Remember sitting by the Christmas tree, peeling back the wrapping on what could only be an LP – but which one? And by which of your favorite bands? Then listening for days, flipping that record from the A side to the B side, memorizing the lyrics on the liner notes, devouring the graphics.
Admittedly, some of you might be too young for those kinds of memories. But take it from someone who’s collected John Denver records since she was seven: A new album pressed on vinyl is a gift you receive several times over, every time the music plays.
Joe Darling agrees.
“Putting the needle down on a record is just a really special experience,” he says. “We have access to so much digitally, but if people want to have some sort of tactile experience, I think the format that has the most stability is vinyl.”
As a part time bartender at Voltaire in the West Bottoms, Darling spins disks for diners from the turntable behind the bar. He favors old-school soul, R&B, funk, and disco and knows firsthand the lively conversations that spring not only from his selections, but from the fact that they’re on vinyl.
After moving to Kansas City from Chicago two years ago, he observed that while the metro has a robust community of music shops offering vinyl and even tapes, the idea of a record fair was nearly nonexistent.
“I’m seeing a little bit of a need, or at least an interest that isn’t being well represented,” he says. “There are lots of record stores in a pretty big radius around the area, so it’s just bringing some of those smaller shops and some of those independent dealers together.”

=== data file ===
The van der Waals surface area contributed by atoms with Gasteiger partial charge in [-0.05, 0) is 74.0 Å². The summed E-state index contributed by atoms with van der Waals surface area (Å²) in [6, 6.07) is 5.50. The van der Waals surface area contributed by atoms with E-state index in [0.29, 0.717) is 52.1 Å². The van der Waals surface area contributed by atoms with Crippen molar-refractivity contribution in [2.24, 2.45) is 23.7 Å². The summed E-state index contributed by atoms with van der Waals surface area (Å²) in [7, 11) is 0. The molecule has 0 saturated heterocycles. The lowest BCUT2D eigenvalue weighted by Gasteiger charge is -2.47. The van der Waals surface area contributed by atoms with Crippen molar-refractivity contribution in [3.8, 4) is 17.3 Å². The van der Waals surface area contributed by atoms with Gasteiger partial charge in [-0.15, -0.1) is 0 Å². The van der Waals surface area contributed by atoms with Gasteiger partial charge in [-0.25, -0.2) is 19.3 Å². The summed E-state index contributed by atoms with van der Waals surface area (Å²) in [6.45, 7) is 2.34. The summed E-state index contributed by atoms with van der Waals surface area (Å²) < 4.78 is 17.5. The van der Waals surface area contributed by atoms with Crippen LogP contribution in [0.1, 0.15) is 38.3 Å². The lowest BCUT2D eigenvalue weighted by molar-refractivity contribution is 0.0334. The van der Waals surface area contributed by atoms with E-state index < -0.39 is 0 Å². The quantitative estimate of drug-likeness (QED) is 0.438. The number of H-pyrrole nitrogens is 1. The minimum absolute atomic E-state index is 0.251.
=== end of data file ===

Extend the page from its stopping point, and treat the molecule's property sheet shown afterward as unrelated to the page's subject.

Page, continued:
His first record fair, hosted by Voltaire in June, was a hit. So he’s asked some of the same record shops and independent vendors as well as a few new ones, to truck their wares back to the Bottoms again for a holiday sale.
A dozen collectors will be there, representing a wide range of styles and release dates. But Darling has asked them to focus on well-kept vintage and rare items that make good gifts for audiophiles. Heightening the experience will be local DJs with their own musical fare.
DJ Shoutshimmy, who has a first-Thursday residency at Voltaire, plans a set of all vinyl Latin soul. Dawayne Gilley of the Ship’s Dawayne’s Rare Record Party, specializes in 78s from the 1930s and 1940s. JG Wright, the area’s preeminent collector of European psychedelia and early electronica, is likely to put on music few people around here have heard. And DJ Elwood plays disco, boogie, and funk.
In addition to thousands of records, Darling says some vendors will sell posters and T-shirts. But, he says, expect “90 percent wax.”
Most of the items on sale will be from the 1960s through 1980s, but area labels Teenage Heart Records and Dismal Niche Records and Tapes will have records pressed recently by contemporary artists. Darling says he’s seeing more musicians going that route.
Whether or not an artist chooses to put new work on vinyl, he says, is “kind of a litmus test for the label or artists’ commitment to what they’re putting out.” That’s because vinyl is expensive.
But it’s worth it.
Vinyl, Darling notes, “has such a human component to it that downloading something from the iTunes store does not have.”
Voltaire Holiday Record Fair, 11 a.m. to 3 p.m. Saturday, December 2 at Voltaire, 1617 Genessee, Kansas City, Missouri, 64102. Suggested price of admission is $5.